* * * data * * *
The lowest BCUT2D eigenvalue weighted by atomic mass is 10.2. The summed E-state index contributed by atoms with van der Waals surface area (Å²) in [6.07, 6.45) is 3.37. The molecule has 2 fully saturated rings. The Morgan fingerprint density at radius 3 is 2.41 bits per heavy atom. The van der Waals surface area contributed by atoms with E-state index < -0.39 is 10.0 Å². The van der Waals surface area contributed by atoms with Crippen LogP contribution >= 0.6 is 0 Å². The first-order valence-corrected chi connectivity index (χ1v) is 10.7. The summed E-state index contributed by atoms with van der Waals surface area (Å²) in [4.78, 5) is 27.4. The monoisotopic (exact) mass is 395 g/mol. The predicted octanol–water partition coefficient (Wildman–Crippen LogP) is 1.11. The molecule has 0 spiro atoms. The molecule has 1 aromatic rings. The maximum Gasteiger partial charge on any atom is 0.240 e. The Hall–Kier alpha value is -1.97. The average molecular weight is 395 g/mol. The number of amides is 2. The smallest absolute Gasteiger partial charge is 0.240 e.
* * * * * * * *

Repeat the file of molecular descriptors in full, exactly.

The lowest BCUT2D eigenvalue weighted by atomic mass is 10.2. The summed E-state index contributed by atoms with van der Waals surface area (Å²) in [6.07, 6.45) is 3.37. The molecule has 2 fully saturated rings. The Morgan fingerprint density at radius 3 is 2.41 bits per heavy atom. The van der Waals surface area contributed by atoms with E-state index < -0.39 is 10.0 Å². The van der Waals surface area contributed by atoms with Crippen LogP contribution >= 0.6 is 0 Å². The first-order valence-corrected chi connectivity index (χ1v) is 10.7. The summed E-state index contributed by atoms with van der Waals surface area (Å²) in [4.78, 5) is 27.4. The monoisotopic (exact) mass is 395 g/mol. The predicted octanol–water partition coefficient (Wildman–Crippen LogP) is 1.11. The molecule has 0 spiro atoms. The molecule has 1 aromatic rings. The maximum Gasteiger partial charge on any atom is 0.240 e. The Hall–Kier alpha value is -1.97. The average molecular weight is 395 g/mol. The number of amides is 2. The smallest absolute Gasteiger partial charge is 0.240 e.